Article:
For many people in urban settings, growing tomatoes and edible plants in pots is necessary due to space constraints (or lack of an aread with 6 hours of direct sunlight). This video and post explains the 6 key requirements for growing food in containers or pots.
Benefits of Growing Food in Pots
As noted above, lack of space and lack of 6 hours of sun daily are two major reasons people choose to grow vegetables in pots. A few other benefits include:
- ability to move containers throughout the day to take advantage of shifting sunlight;
- raised surfaces for those with limited mobility or strength to manage tending the plants;
- plants are less accessible to animals who eat the leaves, roots or fruit;
- soil-borne disease problems are reduced or eliminated;
- it is easier to control the watering regime which can help with disease on leaves
- once set up properly, it can save you a bundle of time because you don’t have to constantly weed
A Special Note about Tomatoes
With respect to tomatoes, all of them “can” be grown in pots but “determinate” tomatoes require much less staking and are therefore good candidates for container growing. Smaller tomatoes, like cherry tomatoes are also good choices for pots due to their small size and weight. Click here for details on the best varieties of tomatoes for container growing.
Beyond Tomatoes: Other Vegetables for Container Growing
For other types of vegetables, attention to growing habits will go a long way in making good choices. For example, some varieties of cucumbers and pole beans can be grown successfully in pots, as long as you provide good support for their vining habits.
Small to medium-sized root vegetables like radishes, carrots, turnips, and beets can be grown in containers, as can green onions, peppers, eggplant, and broccoli.
Most herbs are fairly easy to grow in containers, as long as they have access to 6 or more hours/day of direct sunlight.
Salad greens can flourish in shadier areas and do not need large pots, as they have shallow root systems.
When selecting pots for container gardening, there are three main factors to consider.
Selection of Pots
Drainage is arguably the most important consideration. If you’re going to grow edibles in containers, your pot must have good drainage so that your plants do not sit in standing water. Standing water in pots will kill plants, if left in it for too long.
You can also reduce the chances of root rot by putting an inch of gravel in the bottom of the pot to hold excess water away from roots. I know gardeners who put a layer of compostable packing peanuts in the bottom of large containers to provide drainage and reduce the weight of big pots (large heavy pots are difficult to move).
The kind of pot used is also important. You’ll want to keep a few things in mind before you make your choice. Wooden containers (half-barrels, for example) may offer a look, size, and shape that you like, but they will rot over time and need to be replaced.
The porous nature of unglazed terra cotta pots will make it difficult to keep your pots sufficiently watered since water will evaporate through the pot’s surface.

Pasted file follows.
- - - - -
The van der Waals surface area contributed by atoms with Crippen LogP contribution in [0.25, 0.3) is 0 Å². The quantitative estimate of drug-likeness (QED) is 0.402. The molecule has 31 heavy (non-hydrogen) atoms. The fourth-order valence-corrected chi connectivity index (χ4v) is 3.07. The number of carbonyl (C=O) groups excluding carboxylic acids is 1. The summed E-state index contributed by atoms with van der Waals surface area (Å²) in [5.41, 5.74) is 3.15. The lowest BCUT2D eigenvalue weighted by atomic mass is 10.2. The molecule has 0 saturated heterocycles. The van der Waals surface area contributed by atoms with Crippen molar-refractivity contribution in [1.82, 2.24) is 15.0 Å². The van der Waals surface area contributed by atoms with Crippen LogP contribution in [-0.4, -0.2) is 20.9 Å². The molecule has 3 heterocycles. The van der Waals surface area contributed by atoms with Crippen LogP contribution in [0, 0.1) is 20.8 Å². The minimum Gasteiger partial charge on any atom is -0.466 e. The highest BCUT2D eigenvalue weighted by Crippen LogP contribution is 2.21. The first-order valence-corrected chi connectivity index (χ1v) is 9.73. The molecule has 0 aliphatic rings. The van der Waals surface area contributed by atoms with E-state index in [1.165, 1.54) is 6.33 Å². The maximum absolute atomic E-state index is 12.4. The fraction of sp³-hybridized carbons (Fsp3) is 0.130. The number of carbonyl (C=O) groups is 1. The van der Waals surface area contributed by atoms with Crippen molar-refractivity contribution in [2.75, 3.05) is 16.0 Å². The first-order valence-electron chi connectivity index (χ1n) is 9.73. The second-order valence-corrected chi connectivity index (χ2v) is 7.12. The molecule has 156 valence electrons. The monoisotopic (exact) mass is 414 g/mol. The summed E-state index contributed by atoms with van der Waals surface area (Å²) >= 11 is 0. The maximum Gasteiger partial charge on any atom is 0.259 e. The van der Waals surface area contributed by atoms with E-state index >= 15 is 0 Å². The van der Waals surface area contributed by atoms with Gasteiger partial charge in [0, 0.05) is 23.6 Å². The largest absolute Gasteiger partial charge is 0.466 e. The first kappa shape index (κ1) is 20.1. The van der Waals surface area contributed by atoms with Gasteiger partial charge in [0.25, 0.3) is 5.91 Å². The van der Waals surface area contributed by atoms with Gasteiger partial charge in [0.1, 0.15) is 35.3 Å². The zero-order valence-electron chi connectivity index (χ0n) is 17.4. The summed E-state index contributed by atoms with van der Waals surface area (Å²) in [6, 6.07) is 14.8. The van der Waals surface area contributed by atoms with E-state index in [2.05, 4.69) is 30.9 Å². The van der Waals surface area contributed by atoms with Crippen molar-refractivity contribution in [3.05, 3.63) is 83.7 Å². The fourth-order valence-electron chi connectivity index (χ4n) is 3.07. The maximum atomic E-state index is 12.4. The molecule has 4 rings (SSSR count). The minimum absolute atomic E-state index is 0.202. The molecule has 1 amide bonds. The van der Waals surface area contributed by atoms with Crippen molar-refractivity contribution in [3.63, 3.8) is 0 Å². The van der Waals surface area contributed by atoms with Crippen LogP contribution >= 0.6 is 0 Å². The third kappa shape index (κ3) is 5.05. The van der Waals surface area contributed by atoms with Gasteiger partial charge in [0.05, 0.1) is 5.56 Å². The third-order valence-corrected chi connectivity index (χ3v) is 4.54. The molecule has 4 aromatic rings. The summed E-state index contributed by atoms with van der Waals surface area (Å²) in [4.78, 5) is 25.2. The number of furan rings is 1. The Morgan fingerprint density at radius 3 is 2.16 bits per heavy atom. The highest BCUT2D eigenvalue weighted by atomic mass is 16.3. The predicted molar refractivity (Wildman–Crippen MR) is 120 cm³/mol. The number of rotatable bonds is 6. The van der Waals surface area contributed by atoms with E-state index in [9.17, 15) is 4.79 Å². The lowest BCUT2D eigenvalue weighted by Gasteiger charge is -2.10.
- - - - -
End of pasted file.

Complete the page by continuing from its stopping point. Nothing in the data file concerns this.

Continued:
Better choices are pots made of nonporous materials like glazed ceramic, plastic, glass, and metal, though at the risk of sounding like a broken record, don’t forget that good drainage is essential.
Size is the third factor to consider. Most tomatoes require pots that hold at least five gallons of soil or potting medium. Vegetables that remain smaller can obviously do well in smaller pots, though less than one gallon is generally not recommended except for herbs and small salad greens.
A few plants have specific requirements. For example, carrots need to grow in soil that is at least two inches deeper than their mature length, and green beans need to be spaced at least three inches apart.
Soil: Choosing a Growing Medium
Many experts recommend using a “potting soil”for container growing because it drains well and is lighter weight (especially important if your pots are large and require lifting or moving). Using soil from your garden Can introduce soil-borne diseases into your containers.
You can make your own potting mix with equal parts of soil, compost or peat, and either sand, perlite, or vermiculite, but again, be sure to use sterilized soil.
The Planting Stage
If planting seedlings or “starts” plant them so that the level of the soil in the pot from which they’re being transplanted is at the surface of the soil or potting medium in the container.
One exception to this rule is tomatoes, which can nearly always benefit from being planted deeper, so that the first set of leaves (the seed leaves) is below the soil line; this allows the tomatoes to grow additional roots, resulting in more tomatoes.
The Maintenance Stage
A key factor for successful container gardens as the summer wears on is watering. Because the soil in pots can heat up more quickly than soil in the garden and has less overall capacity to hold water, containers generally need to be watered daily during hot weather.
In fact, in especially hot and windy weather, you may need to water more than once a day. Some growers recommend that at least once each week you water deeply enough for water to run through the bottom of the pot, but be sure the excess drains away.
As with gardens, you can help maintain moisture in your pot by putting a layer of mulch on the surface of the soil.
Feeding and fertilizing container plants is essential for plant health and robust production. There are many options for fertilizer. Just be sure you choose a fertilizer that’s specific to the particular vegetable you are growing and then carefully read the directions for the correct amounts, method, and timing of application.
Tomatoes in containers will need fertilizing with lime or epson salts to prevent blossom end rot. See this post to learn all about blossom end rot (the bane of growing tomatoes in pots).